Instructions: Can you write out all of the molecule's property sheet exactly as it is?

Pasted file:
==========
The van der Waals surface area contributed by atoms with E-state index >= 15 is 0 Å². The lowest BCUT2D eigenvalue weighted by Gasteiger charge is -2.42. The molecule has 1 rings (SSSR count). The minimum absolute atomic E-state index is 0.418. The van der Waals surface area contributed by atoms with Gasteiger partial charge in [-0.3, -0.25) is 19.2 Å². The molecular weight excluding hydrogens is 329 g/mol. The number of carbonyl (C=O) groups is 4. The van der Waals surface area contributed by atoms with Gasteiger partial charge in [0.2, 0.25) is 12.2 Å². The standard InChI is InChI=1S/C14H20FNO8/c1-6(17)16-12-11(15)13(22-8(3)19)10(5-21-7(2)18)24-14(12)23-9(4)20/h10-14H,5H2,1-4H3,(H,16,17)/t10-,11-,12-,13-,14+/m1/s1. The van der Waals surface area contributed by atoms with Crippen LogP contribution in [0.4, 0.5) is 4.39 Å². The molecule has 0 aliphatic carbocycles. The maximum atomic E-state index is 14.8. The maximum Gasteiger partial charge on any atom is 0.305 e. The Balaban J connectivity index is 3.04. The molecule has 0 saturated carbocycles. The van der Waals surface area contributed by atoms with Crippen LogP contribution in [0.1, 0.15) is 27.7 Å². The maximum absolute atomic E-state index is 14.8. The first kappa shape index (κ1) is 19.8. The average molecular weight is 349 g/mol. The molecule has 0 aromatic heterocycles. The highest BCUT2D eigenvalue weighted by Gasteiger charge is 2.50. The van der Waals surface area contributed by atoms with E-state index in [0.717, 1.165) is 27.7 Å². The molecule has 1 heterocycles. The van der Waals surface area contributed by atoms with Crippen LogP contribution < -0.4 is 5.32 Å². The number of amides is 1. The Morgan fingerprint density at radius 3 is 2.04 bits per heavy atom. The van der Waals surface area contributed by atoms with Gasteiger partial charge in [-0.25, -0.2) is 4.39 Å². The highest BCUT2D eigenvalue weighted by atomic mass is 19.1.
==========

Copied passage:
The van der Waals surface area contributed by atoms with E-state index >= 15 is 0 Å². The lowest BCUT2D eigenvalue weighted by Gasteiger charge is -2.42. The molecule has 1 rings (SSSR count). The minimum absolute atomic E-state index is 0.418. The van der Waals surface area contributed by atoms with Gasteiger partial charge in [-0.3, -0.25) is 19.2 Å². The molecular weight excluding hydrogens is 329 g/mol. The number of carbonyl (C=O) groups is 4. The van der Waals surface area contributed by atoms with Gasteiger partial charge in [0.2, 0.25) is 12.2 Å². The standard InChI is InChI=1S/C14H20FNO8/c1-6(17)16-12-11(15)13(22-8(3)19)10(5-21-7(2)18)24-14(12)23-9(4)20/h10-14H,5H2,1-4H3,(H,16,17)/t10-,11-,12-,13-,14+/m1/s1. The van der Waals surface area contributed by atoms with Crippen LogP contribution in [0.4, 0.5) is 4.39 Å². The molecule has 0 aliphatic carbocycles. The maximum atomic E-state index is 14.8. The maximum Gasteiger partial charge on any atom is 0.305 e. The Balaban J connectivity index is 3.04. The molecule has 0 saturated carbocycles. The van der Waals surface area contributed by atoms with Crippen LogP contribution in [0.1, 0.15) is 27.7 Å². The maximum absolute atomic E-state index is 14.8. The first kappa shape index (κ1) is 19.8. The average molecular weight is 349 g/mol. The molecule has 0 aromatic heterocycles. The highest BCUT2D eigenvalue weighted by Gasteiger charge is 2.50. The van der Waals surface area contributed by atoms with E-state index in [0.717, 1.165) is 27.7 Å². The molecule has 1 heterocycles. The van der Waals surface area contributed by atoms with Crippen LogP contribution < -0.4 is 5.32 Å². The number of amides is 1. The Morgan fingerprint density at radius 3 is 2.04 bits per heavy atom. The van der Waals surface area contributed by atoms with Gasteiger partial charge in [-0.25, -0.2) is 4.39 Å². The highest BCUT2D eigenvalue weighted by atomic mass is 19.1.